Protecting Women as Workers in the Maritime Environment and the MLC, 2006
As part of the Dialogue on Gender Integration and Maritime Security Workshop, hosted by the William Perry Center for Hemispheric Defense Studies on 8-9 September, Dr Cleopatra Doumbia-Henry, President of the World Maritime University (WMU) addressed the topic of Protecting Women as Workers in the Maritime Environment from the perspective of The Maritime Labour Convention, 2006 as amended (MLC, 2006).
While serving as the Director of the International Labour Organization’s (ILO) Labour Standards Department, Dr Doumbia-Henry was directly responsible for the coordination and advancement of the MLC, 2006. In her remarks, she highlighted the opportunity that the MLC, 2006 presents to design a strategy for greater sensitization of the industry in order to attract and retain women seafarers. “The MLC is one of the most gender sensitive of the ILO instruments, outside of the gender instruments adopted by the ILO to date,” she said.
Dr Doumbia-Henry noted that reasons for women’s limited access to the maritime professions mirror many of the reasons women are excluded from other professions, namely: unfounded beliefs that women are incapable or unsuited to seafaring due to the physical demands of the work; ideas that women are uniquely responsible for family and household responsibilities, which make long periods away from home problematic; and concerns regarding women’s occupational safety and health. COVID-19 has presented additional challenges for women at sea considering the conditions that seafarers have faced due to the pandemic.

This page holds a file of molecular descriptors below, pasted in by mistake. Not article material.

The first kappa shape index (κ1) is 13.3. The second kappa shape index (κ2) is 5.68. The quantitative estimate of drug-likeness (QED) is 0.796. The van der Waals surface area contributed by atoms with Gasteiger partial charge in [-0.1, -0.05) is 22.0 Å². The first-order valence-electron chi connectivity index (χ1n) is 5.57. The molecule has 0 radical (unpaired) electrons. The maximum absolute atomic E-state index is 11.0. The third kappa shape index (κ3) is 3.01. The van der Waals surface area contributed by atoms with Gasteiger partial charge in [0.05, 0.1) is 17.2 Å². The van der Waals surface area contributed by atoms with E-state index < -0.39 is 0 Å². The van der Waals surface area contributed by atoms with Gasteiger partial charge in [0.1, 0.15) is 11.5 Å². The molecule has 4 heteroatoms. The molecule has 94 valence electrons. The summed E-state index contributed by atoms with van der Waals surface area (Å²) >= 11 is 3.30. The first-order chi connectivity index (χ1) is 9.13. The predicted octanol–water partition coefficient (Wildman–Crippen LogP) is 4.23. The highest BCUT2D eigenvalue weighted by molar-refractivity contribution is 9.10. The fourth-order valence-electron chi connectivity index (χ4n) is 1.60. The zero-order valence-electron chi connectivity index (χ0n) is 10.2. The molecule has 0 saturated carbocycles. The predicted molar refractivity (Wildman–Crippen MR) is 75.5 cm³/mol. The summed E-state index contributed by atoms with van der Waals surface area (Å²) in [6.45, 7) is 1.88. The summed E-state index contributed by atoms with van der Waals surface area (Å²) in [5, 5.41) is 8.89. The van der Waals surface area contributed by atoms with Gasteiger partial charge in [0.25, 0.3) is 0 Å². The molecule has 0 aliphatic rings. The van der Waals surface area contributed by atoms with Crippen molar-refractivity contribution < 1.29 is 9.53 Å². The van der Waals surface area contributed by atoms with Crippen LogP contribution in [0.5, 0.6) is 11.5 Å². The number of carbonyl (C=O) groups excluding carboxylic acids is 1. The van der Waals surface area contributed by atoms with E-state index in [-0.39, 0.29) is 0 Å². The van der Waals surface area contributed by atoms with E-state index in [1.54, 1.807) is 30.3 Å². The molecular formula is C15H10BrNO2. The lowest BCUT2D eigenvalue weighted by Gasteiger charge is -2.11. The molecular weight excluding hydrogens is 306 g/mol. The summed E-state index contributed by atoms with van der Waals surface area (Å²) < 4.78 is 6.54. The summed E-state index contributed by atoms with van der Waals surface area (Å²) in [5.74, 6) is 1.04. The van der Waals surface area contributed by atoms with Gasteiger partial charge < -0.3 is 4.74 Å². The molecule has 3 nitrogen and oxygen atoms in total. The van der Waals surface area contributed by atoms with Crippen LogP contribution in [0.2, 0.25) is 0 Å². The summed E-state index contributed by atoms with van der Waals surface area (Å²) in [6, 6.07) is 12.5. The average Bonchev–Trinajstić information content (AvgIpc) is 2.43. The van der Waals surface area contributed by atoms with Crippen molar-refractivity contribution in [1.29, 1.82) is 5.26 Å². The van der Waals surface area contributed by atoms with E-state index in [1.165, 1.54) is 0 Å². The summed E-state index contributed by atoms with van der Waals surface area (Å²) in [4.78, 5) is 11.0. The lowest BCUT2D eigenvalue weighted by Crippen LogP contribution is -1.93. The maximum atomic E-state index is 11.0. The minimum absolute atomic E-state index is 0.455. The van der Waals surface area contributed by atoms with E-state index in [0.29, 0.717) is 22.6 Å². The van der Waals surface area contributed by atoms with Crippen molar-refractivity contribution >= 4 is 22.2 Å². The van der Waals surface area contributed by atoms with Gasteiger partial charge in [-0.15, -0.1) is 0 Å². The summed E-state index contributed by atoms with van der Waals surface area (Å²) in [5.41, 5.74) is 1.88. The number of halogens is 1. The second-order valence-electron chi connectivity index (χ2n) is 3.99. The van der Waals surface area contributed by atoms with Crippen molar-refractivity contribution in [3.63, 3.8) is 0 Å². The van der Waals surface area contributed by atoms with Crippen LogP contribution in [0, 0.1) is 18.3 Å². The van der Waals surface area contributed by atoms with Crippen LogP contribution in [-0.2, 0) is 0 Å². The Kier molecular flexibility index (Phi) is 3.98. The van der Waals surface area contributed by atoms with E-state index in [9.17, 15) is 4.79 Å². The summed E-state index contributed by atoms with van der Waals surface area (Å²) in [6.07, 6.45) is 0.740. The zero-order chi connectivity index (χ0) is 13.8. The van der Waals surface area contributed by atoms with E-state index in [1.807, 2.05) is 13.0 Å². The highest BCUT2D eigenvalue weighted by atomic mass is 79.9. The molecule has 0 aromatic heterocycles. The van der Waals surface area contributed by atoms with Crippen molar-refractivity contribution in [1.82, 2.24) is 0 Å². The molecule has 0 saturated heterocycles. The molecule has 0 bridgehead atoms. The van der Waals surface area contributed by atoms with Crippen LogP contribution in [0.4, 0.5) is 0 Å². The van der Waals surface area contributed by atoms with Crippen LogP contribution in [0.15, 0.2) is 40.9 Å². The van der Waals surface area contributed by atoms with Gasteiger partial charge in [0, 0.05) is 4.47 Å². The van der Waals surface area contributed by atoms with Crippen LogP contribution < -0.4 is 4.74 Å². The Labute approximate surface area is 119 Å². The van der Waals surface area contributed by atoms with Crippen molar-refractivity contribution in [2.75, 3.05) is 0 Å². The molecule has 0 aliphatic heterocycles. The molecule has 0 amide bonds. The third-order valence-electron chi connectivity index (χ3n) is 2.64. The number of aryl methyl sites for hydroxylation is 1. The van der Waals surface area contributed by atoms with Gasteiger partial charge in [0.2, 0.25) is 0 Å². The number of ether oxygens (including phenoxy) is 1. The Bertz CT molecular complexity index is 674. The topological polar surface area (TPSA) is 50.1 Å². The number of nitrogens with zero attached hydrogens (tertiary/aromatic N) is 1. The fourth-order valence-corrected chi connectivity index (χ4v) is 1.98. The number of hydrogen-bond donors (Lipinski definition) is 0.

To advance women in maritime and oceans professions, Dr Doumbia-Henry named six critical actions that should be given priority:
1. Post-pandemic, a new study should be undertaken that would provide the most up-to-date information and data on the number of women in maritime and oceans fields across all sectors and the positions they occupy.
2. Affirmative action in capacity building should be taken to support Gender Empowerment for the Decade of Ocean Science.
3. A network platform should be established to address gender empowerment, learning and sharing best practice in a knowledge hub and build support.
4. A solid engagement of all stakeholders should be put in place in consultation with women and minorities.
5. Education and training initiatives and partnerships should be pursued that promote gender rights and equality in the maritime and ocean communities.
6. Enhanced collaborative opportunities to work together should be actively pursued to support the effective implementation of UN SDG Goal 5 (Gender) and Goal 14 (Oceans).
President Doumbia-Henry emphasized the importance of education in affecting change. She noted that WMU recorded female student representation at 3% in 1983 and today, this number has significantly improved to roughly one third annually in the Malmö-based MSc programme since 2015. WMU’s MSc programmes taught in Shanghai and Dalian, China have both achieved gender parity since 2019 with both programmes reaching a record 50/50 male-female student ratio.